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Here’s the latest news from the world of Omniglot.
This week there are new language pages about:
- Dhatki (धाटकी / ڍاٽڪي), a Western Rajasthani language spoken in southern Pakistan and northeasten India.
- Penobscot (pαnawαhpskewi), an Eastern Abenaki language spoken Penobscot County in Maine in the USA.
- Moose Cree (ᐃᓕᓖᒧᐧᐃᓐ / ililîmowin), a central Algonquian language spoken Moose Factory Island in Ontario, Canada.
There are a new numbers pages in: Penobscot and Moose Cree, and in Kutchi (કચ્છી), an Indo-Aryan language spoken in Gujarat in India and Sindh in Pakistan.
There’s a new constructed script called Pangeul, which is an alternative way to write Esperanto and French devised by Paoli Mbongo and inspired by the Korean Hangeul alphabet.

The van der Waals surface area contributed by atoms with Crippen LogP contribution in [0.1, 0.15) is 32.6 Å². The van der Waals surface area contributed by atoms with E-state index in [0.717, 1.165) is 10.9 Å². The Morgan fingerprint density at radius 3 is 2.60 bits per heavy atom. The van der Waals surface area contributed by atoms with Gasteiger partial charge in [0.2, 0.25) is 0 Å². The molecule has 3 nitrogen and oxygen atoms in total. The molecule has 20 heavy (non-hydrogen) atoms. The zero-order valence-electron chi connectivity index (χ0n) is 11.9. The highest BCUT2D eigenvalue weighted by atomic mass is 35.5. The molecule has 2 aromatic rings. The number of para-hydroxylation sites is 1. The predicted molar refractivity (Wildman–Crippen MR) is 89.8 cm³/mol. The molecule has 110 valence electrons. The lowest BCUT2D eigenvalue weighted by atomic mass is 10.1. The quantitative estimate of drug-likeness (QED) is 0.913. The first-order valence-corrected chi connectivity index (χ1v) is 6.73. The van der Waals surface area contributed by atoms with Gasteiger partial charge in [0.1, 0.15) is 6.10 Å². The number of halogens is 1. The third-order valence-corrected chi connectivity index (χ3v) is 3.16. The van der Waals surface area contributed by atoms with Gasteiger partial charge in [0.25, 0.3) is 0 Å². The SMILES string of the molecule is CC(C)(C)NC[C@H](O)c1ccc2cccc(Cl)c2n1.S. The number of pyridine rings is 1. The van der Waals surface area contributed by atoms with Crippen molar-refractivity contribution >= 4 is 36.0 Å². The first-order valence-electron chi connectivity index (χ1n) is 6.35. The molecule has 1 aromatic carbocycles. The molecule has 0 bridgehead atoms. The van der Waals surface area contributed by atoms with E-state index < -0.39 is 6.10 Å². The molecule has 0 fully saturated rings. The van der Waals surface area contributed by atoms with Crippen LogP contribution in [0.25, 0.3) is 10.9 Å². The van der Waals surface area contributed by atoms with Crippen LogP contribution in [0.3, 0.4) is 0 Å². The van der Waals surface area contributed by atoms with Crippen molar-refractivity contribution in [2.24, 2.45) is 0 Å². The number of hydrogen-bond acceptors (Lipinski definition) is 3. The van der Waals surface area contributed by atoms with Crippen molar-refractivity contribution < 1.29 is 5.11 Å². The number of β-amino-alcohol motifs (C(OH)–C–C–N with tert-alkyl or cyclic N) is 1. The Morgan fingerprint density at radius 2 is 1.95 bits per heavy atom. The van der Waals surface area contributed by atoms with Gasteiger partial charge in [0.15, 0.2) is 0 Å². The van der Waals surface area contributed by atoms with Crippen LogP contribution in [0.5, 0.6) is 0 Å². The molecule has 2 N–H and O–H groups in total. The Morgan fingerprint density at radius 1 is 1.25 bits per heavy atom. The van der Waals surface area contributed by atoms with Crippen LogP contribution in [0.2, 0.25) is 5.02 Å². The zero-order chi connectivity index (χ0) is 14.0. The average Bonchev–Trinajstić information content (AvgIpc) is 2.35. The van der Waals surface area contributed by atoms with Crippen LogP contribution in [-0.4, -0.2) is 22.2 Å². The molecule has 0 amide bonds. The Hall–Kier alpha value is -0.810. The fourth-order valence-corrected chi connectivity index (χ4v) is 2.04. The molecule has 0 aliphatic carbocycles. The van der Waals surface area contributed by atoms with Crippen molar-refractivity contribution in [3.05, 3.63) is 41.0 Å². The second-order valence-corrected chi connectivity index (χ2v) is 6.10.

There’s an Omniglot blog posts called Pepper and Salt, which is about words that always or usually go together in a particular order, also known to linguists as binomials. Such as salt and pepper in English, which is usually peper en zout (pepper and salt) in Dutch. There’s also a post about words for Moose in Cree languages, and the usual Language Quiz. See if you can guess what language this is:
Here’s a clue: this language is spoken in the far north.
The mystery language in last week’s language quiz was Khorchin Mongolian (ᠬᠣᠷᠴᠢᠨ), a variety of Mongolian spoken in the Hinggan League in the east of the Inner Mongolia Autonomous Region in the north of China.
There are new Celtiadur posts are about words for Tin and Metal and related things in Celtic languages.
In the Adventure in Etymology we’re looking into the origins of the word circus.
Here’s a little song called Ffaldiral that I wrote yesterday in Welsh and English. It’s based on the Welsh word canu, which means to sing, and can mean various other things.
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